On the other hand, there are many, many other feathered dinosaur fossils that have been discovered since then. I had the opportunity to see one up close and personal at the Carnegie Museum of Natural History back in 2013. Now, you can't really see much in a museum exhibit, but it was still pretty cool seeing one in person. I have no problem whatsoever with feathered dinosaurs. If God wanted feathered dinosaurs, He could make feathered dinosaurs!
A new paper in Current Biology by Xing and colleagues describes a remarkable new fossil that appears to be a feathered dinosaur. This fossil is a segment of tail spectacularly preserved in amber, and it was originally discovered in Myanmar. Here it is:
|From Xing et al. Figure 1|
My first impression was that it was a beautiful fossil, but how do we know it's a dinosaur? First of all, it's not a bird, at least not a modern bird. Modern birds don't have long tails like this. Could it be one of those weird fossil birds with long tails like Archaeopteryx? The tail bones (visible in scans of the fossil) aren't the right shape, and there seems to be more flexibility to this tail (because it's bent) than to tails of fossil birds with tails. That means that it's probably a dinosaur of some kind, since they're the only other critters we know of that had feathers like this. Am I 100% sure it's a dinosaur? No, nobody is, but it sure does look like one based on what we know about dinosaurs and birds.
|From Xing et al. Figure 3|
And what magnificent feathers they are! The beauty of amber is that we can see amazing details that just aren't preserved well in rocks. Here you can see a closeup of a few of the feathers, showing that they are definitely feathers. We can see that they are symmetric, so they're probably not flight feathers. Flight feathers are asymmetric to make them aerodynamic. Since dinosaurs didn't fly, symmetric feathers would make sense. The other thing we can see is that they are loosely connected. Modern feathers have a central shaft and barbs that branch from that shaft (both of which are visible in this fossil). In flight feathers, the barbs are connected together with little barbules to give the feather a nice flat surface, but that's not seen here. The barbs appear to be separate from each other, like a modern downy feather.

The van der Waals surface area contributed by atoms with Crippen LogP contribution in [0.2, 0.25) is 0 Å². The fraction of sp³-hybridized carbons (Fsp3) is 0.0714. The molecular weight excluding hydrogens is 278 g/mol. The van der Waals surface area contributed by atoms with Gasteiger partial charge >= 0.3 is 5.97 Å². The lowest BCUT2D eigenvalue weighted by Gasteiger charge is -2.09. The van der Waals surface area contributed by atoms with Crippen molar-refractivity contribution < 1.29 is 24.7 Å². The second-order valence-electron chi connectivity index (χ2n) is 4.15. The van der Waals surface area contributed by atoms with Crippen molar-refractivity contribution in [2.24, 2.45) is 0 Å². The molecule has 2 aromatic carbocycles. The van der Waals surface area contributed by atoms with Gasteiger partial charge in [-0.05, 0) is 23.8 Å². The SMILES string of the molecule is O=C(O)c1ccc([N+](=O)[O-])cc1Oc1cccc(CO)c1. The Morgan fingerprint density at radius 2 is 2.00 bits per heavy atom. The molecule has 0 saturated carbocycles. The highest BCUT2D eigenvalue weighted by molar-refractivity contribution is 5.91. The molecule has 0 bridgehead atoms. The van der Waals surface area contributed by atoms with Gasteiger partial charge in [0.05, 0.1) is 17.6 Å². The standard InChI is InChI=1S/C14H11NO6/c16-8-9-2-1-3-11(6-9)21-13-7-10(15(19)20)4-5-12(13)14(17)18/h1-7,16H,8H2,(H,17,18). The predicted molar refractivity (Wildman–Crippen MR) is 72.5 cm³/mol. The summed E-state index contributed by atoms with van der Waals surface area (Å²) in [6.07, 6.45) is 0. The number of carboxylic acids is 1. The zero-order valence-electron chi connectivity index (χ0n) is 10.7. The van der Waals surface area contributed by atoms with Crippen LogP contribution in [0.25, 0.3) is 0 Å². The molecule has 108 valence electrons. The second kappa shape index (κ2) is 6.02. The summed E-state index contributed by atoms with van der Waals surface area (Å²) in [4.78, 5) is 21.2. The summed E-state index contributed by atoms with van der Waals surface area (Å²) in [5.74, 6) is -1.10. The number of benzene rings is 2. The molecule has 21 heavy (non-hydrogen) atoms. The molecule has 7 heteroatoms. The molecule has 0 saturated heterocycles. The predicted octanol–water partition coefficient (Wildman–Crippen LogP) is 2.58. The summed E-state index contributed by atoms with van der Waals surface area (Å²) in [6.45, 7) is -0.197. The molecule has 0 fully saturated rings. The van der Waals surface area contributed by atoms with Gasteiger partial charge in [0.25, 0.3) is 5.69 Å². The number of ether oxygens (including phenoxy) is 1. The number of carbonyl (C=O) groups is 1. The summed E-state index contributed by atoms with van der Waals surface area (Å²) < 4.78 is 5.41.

|Modern feather vs. downy feather (Pixabay)|
Personally, I think this discovery is amazing. It is completely in line with what we already know about feathered dinosaurs, namely that they had real feathers. It also doesn't change any of my conclusions from my recent ICC paper, where my colleagues and I concluded that there were important, detectable discontinuities between dinosaurs and birds, even when examining feathered dinosaurs. In other words, there are many different created kinds (some birds, some feathered dinosaurs) that did not all evolve from a common ancestor.
With that in mind, we should celebrate God's creativity wherever we find it. I'm sure there will be a few creationists who cast aspersion on this fossil, or call it a fraud, or maybe even call me gullible. That's OK. You and I know better. We can celebrate with the ancient Psalm:
Great are the works of the Lord,Fossils are a special way for us to remember the wondrous works of the Lord, just as the Bible says.
studied by all who delight in them.
Full of splendor and majesty is his work,
and his righteousness endures forever.
He has caused his wondrous works to be remembered;
the Lord is gracious and merciful.
Check out the original research paper for all the details; it's open access and completely free to read:
Xing et al. 2016. A Feathered Dinosaur Tail with Primitive Plumage Trapped in Mid-Cretaceous Amber. Current Biology DOI: http://dx.doi.org/10.1016/j.cub.2016.10.008
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